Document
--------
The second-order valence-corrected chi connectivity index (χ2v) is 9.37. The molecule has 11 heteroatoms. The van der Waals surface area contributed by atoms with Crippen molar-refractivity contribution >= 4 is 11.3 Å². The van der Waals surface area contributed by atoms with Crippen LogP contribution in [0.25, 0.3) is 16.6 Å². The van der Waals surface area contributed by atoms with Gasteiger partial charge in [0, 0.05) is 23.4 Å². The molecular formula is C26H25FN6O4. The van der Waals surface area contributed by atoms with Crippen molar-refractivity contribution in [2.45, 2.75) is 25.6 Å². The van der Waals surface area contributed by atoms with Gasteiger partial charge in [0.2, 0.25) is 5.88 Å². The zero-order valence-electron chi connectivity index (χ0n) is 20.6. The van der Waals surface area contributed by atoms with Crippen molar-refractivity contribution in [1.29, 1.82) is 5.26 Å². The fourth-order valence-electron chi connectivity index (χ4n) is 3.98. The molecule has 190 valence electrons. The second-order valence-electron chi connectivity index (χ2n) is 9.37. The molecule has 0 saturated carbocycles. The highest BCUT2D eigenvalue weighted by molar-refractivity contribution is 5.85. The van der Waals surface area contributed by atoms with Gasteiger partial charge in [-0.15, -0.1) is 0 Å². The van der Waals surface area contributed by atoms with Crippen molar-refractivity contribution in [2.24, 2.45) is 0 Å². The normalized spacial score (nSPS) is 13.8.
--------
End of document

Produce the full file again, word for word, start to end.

The second-order valence-corrected chi connectivity index (χ2v) is 9.37. The molecule has 11 heteroatoms. The van der Waals surface area contributed by atoms with Crippen molar-refractivity contribution >= 4 is 11.3 Å². The van der Waals surface area contributed by atoms with Crippen LogP contribution in [0.25, 0.3) is 16.6 Å². The van der Waals surface area contributed by atoms with Gasteiger partial charge in [0, 0.05) is 23.4 Å². The molecular formula is C26H25FN6O4. The van der Waals surface area contributed by atoms with Crippen molar-refractivity contribution in [2.45, 2.75) is 25.6 Å². The van der Waals surface area contributed by atoms with Gasteiger partial charge in [0.2, 0.25) is 5.88 Å². The zero-order valence-electron chi connectivity index (χ0n) is 20.6. The van der Waals surface area contributed by atoms with Crippen molar-refractivity contribution in [1.29, 1.82) is 5.26 Å². The fourth-order valence-electron chi connectivity index (χ4n) is 3.98. The molecule has 190 valence electrons. The second-order valence-electron chi connectivity index (χ2n) is 9.37. The molecule has 0 saturated carbocycles. The highest BCUT2D eigenvalue weighted by molar-refractivity contribution is 5.85. The van der Waals surface area contributed by atoms with Gasteiger partial charge in [-0.15, -0.1) is 0 Å². The van der Waals surface area contributed by atoms with Crippen molar-refractivity contribution in [2.24, 2.45) is 0 Å². The normalized spacial score (nSPS) is 13.8.